Scientists have created a crystal structure that boosts the interaction between tiny bursts of light and individual electrons, an advance that could be a significant step toward establishing quantum networks in the future.
Today’s networks use electronic circuits to store information and optical fibers to carry it, and quantum networks may benefit from a similar framework. Such networks would transmit qubits – quantum versions of ordinary bits – from place to place and would offer unbreakable security for the transmitted information.
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Ref: A quantum phase switch between a single solid-state spin and a photon. Nature Nanotechnology (8 February 2016) | DOI: 10.1038/nnano.2015.334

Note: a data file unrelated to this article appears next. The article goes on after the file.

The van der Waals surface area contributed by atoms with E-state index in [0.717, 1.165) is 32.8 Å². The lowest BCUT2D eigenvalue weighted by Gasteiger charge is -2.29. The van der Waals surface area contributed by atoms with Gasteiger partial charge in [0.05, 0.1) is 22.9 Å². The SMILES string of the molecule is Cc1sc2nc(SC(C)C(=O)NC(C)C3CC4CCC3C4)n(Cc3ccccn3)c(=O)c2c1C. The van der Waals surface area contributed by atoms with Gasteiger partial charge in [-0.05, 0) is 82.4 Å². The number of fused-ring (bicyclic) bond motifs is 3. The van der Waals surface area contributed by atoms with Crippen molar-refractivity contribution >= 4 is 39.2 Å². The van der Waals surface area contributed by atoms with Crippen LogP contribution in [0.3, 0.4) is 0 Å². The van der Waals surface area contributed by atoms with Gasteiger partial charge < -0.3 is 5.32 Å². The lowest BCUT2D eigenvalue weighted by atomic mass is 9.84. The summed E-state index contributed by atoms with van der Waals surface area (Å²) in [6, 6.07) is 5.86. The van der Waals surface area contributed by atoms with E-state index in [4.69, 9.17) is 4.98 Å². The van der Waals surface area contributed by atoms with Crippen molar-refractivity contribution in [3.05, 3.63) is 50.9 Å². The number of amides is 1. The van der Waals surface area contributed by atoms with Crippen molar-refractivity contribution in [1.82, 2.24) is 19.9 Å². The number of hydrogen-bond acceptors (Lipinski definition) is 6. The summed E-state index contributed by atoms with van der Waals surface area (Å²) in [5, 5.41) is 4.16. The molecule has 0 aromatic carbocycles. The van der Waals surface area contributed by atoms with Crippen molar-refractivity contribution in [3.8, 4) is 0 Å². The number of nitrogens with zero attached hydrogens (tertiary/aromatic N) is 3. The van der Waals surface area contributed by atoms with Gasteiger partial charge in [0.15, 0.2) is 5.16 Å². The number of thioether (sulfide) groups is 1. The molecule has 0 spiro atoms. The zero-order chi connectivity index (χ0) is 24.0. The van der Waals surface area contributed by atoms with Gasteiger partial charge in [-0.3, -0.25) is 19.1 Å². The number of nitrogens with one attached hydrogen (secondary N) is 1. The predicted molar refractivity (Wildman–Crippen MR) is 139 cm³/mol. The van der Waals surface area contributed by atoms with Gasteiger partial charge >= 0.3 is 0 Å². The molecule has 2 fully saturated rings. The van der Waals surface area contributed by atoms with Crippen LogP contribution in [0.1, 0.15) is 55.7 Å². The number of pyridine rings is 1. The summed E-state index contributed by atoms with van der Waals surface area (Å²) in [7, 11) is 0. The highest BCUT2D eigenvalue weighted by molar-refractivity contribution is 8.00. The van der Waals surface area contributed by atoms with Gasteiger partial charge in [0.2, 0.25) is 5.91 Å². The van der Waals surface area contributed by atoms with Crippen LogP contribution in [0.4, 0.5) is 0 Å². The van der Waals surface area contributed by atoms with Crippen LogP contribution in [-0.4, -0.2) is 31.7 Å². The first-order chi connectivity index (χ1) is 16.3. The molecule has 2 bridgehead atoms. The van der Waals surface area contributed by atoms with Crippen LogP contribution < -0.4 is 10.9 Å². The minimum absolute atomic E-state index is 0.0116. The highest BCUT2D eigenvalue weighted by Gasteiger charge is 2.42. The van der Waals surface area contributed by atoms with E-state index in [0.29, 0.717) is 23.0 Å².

Interactions between single spins and photons are essential for quantum networks and distributed quantum computation. Achieving spin–photon interactions in a solid-state device could enable compact chip-integrated quantum circuits operating at gigahertz bandwidths. Many theoretical works have suggested using spins embedded in nanophotonic structures to attain this high-speed interface. These proposals implement a quantum switch where the spin flips the state of the photon and a photon flips the spin state. However, such a switch has not yet been realized using a solid-state spin system. Here, we report an experimental realization of a spin–photon quantum switch using a single solid-state spin embedded in a nanophotonic cavity. We show that the spin state strongly modulates the polarization of a reflected photon, and a single reflected photon coherently rotates the spin state. These strong spin–photon interactions open up a promising direction for solid-state implementations of high-speed quantum networks and on-chip quantum information processors using nanophotonic devices.